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 Painted Poodles

One Poodle trend is "painting Poodles", although when done correctly (and done with the dog's safety priority #1), paint is not used. Painted Poodles are actually dyed. Let's see how this is done.
Facts About Painting a Poodle

This is a recent trend, seen in some countries more than others. Painting a dog is seen more often in the United States and Canada and Britain; however owners all over the world do this. When a dog is "painted", it is important to note that the dog is not actually painted. Doing so would be extremely dangerous to the dog. When done correctly, the coat on the dog is dyed with non-toxic substances. If you are thinking of having your Poodle painted, be sure to understand what is involved.
Is Painting a Dog Safe?

Human hair dye should never be used. If so, this could cause serious reactions to the dog. 
When a Poodle is painted (technically dyed), at-home methods involve using vegetable coloring, KoolAid or a combination of both. There have not been enough studies to know if this is safe long term. 

Manufactured 'pet paint' products are available that are essentially colored hairsprays. While many will say that they are 'vet approved' this label can be given to any product that has the backing of even one veterinarian.  If you plan to use one of these paints, it is recommended to ask your vet if he/she approves of the ingredients that are used.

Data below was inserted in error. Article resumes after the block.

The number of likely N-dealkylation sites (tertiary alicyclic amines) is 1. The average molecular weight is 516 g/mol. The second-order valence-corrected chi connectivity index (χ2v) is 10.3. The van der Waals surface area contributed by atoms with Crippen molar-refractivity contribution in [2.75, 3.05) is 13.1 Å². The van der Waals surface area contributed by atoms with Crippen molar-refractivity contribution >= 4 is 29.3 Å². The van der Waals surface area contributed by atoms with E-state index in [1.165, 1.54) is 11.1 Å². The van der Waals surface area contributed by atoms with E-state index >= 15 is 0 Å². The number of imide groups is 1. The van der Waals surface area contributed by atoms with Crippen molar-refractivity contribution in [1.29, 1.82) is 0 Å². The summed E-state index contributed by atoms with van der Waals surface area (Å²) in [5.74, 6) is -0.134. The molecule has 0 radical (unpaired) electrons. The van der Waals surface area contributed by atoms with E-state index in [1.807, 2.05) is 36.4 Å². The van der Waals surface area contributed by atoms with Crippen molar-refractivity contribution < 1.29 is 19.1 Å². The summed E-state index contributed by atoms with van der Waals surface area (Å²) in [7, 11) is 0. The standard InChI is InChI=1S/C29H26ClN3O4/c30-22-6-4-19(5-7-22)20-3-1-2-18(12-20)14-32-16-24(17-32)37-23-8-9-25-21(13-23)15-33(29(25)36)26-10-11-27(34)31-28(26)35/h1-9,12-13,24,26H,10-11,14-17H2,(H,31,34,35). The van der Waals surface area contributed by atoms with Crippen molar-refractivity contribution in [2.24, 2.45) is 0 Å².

Many owners who do choose to dye their Poodle opt to have a professional dog groomer do this. This is because even if non-toxic ingredients are used, it is very important to not allow any substance to get into the dog's eyes. When done professionally and carefully, even the hair around the eyes can be dyed.  And of course, a groomer with experience will be able to produce even lines and a more polished finish. 
Some Things to Keep in Mind

Dogs that have shown past health issues with their skin and/or coat should not be dyed, as any substance would increase the odds of some type of reaction. 

Any dog with any open sores, dry skin issues, hair loss issues or any other health concern of the dog's skin or hair both past or present should never have this done.

When polled, there are the same amount of dog owners for this as against it. Although, out of those roughly 50% of dog owners who are not outwardly against the idea, only a small fraction of them actually have this done to their dog or are planning to.

Those who argue against painting a dog do so because:

* It is an unproven, yet popular theory that when a dog is dyed, they can become self conscious. 

While there is no method of knowing if a dog is aware that their coat is a new color (especially in cases of painting the coat a very muted pastel color) or if the dog is aware, if this bothers him or her...
brightly painted Poodle
however some dog owners who have painted their dogs report that they found their dog to act shy and show odd behavior in public. For dogs that are already shy, one must think about this element.
purple and pink painted Poodle
* Not enough studies have been done for some of the methods. There are no long term studies to show the effects of vegetable coloring or Kool-Aid on a dog's coat. 

Although these substances would not cause any problems if ingested by a dog (other than the fact that they should obviously not be part of a healthy dog food diet)...there are no clinical studies to show if this, over time, would have health effects to the dog.

* Most paints wash out over time.  Very few can be easily removed the same day that it is applied. This should be taken into consideration.  If you (or your Poodle) does not like the paint, you may have to wait several days to a week for the dye to fully be removed from the coat. 
Also see: Pink Poodles
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